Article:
A photo taken on September 11, 2001, that shows New York City firefighters working near the area known as Ground Zero after the collapse of the Twin Towers.

September 11, 2001: New York City firefighters work near the area known as Ground Zero after the collapse of the Twin Towers.
Photo credit: Anthony Correia / Shutterstock

Newly obtained records show that Supreme Court Nominee Brett Kavanaugh sought to limit the amount of money 9/11 victims and their family members could receive from the federal government. According to the New York Daily News, Kavanaugh wanted to cap compensation at $500,000.

“I think it’s absurd for many reasons,” said 73-year-old Merrilly Noeth, who lost her son in the tragedy. “Whatever payment goes to people’s families should be largely dependent on the actual loss.”

The Trump administration evidently disagrees. Shortly after the news broke, White House spokesman Raj Shah rushed to Kavanaugh’s defense:

“As a public servant on Sept. 11, 2001, Judge Kavanaugh confronted many difficult, at times unprecedented, legal issues in the aftermath of the worst terrorist attack on our soil.”

Civics Lesson: Appointment and Confirmation to the Supreme Court

The U.S. Supreme Court Building.The President of the United States is tasked with nominating Supreme Court Justices, as outlined in Article Two of the Constitution. The Senate must then vote on whether to approve or deny the nominee. In Kavanaugh’s case, he will need 51 votes in order to be appointed to the Supreme Court.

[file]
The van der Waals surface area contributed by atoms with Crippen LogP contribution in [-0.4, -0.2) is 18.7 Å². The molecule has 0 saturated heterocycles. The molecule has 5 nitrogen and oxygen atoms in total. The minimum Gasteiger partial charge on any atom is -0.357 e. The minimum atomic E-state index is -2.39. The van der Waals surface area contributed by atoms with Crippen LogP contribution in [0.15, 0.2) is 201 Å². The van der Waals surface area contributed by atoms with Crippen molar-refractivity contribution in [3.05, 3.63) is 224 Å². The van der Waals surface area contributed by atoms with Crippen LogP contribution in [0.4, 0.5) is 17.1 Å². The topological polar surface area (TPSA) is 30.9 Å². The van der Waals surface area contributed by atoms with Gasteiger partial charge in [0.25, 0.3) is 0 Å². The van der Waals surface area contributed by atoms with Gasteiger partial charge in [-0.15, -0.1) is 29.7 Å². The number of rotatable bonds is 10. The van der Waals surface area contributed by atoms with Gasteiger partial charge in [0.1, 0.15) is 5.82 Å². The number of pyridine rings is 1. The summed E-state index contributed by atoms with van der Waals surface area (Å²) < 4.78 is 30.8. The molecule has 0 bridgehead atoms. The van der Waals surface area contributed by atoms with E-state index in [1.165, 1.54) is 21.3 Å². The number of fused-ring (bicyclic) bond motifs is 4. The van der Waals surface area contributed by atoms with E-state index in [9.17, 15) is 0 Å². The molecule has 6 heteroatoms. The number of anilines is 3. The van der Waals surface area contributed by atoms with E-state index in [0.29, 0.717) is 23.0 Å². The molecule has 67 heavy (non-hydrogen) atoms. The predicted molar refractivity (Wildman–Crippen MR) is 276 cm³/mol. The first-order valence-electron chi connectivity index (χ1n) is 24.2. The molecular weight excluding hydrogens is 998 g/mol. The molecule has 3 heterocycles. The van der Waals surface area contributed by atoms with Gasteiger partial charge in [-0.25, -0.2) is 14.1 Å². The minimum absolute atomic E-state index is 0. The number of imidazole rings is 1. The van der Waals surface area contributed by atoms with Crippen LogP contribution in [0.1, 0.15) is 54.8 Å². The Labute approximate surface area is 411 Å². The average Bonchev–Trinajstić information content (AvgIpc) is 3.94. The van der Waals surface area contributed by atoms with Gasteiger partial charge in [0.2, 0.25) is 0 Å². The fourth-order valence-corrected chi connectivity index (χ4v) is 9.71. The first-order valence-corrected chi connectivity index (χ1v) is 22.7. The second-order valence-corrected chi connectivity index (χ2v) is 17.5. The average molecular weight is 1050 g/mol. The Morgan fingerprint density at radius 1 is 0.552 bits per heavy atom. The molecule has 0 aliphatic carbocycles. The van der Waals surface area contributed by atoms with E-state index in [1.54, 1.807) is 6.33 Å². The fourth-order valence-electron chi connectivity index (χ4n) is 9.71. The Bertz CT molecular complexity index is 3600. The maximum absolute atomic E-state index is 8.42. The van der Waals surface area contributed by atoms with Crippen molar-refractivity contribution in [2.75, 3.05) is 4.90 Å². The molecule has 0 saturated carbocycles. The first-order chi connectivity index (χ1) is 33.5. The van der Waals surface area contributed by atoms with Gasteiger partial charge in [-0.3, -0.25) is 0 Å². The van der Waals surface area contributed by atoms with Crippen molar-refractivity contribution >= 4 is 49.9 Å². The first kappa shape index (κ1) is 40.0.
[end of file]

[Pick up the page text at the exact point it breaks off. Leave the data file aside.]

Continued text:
Photo: Equal Justice Under Law engraving above the entrance to the U.S. Supreme Court Building. Attribution: bakdc / Shutterstock

But Kenneth Feinberg, who was appointed special master of the Victims Compensation Fund, did not impose any limits on the amount he could award to victims. According to the Daily News, his decisions were based on multiple factors, including “the economic loss suffered as a result of the victim’s premature death” as well as “pain and suffering.”

Compensation ranged from $220,000 to $7.1 million—far exceeding Kavanaugh’s proposed cap.

Sen. Chuck Schumer (D-NY) used the news to push for the release of more documents pertaining to Kavanaugh’s confirmation.

“This window into the thinking of Brett Kavanaugh days after the horrific 9/11 terror attack raises real questions about Judge Kavanaugh’s priorities and judgment, but it doesn’t tell us everything we are entitled to know,” said Schumer.

“Millions of pages just like these remain locked up and withheld from public view for no good reason. These documents prove we need his entire record, no matter how bad it looks.”

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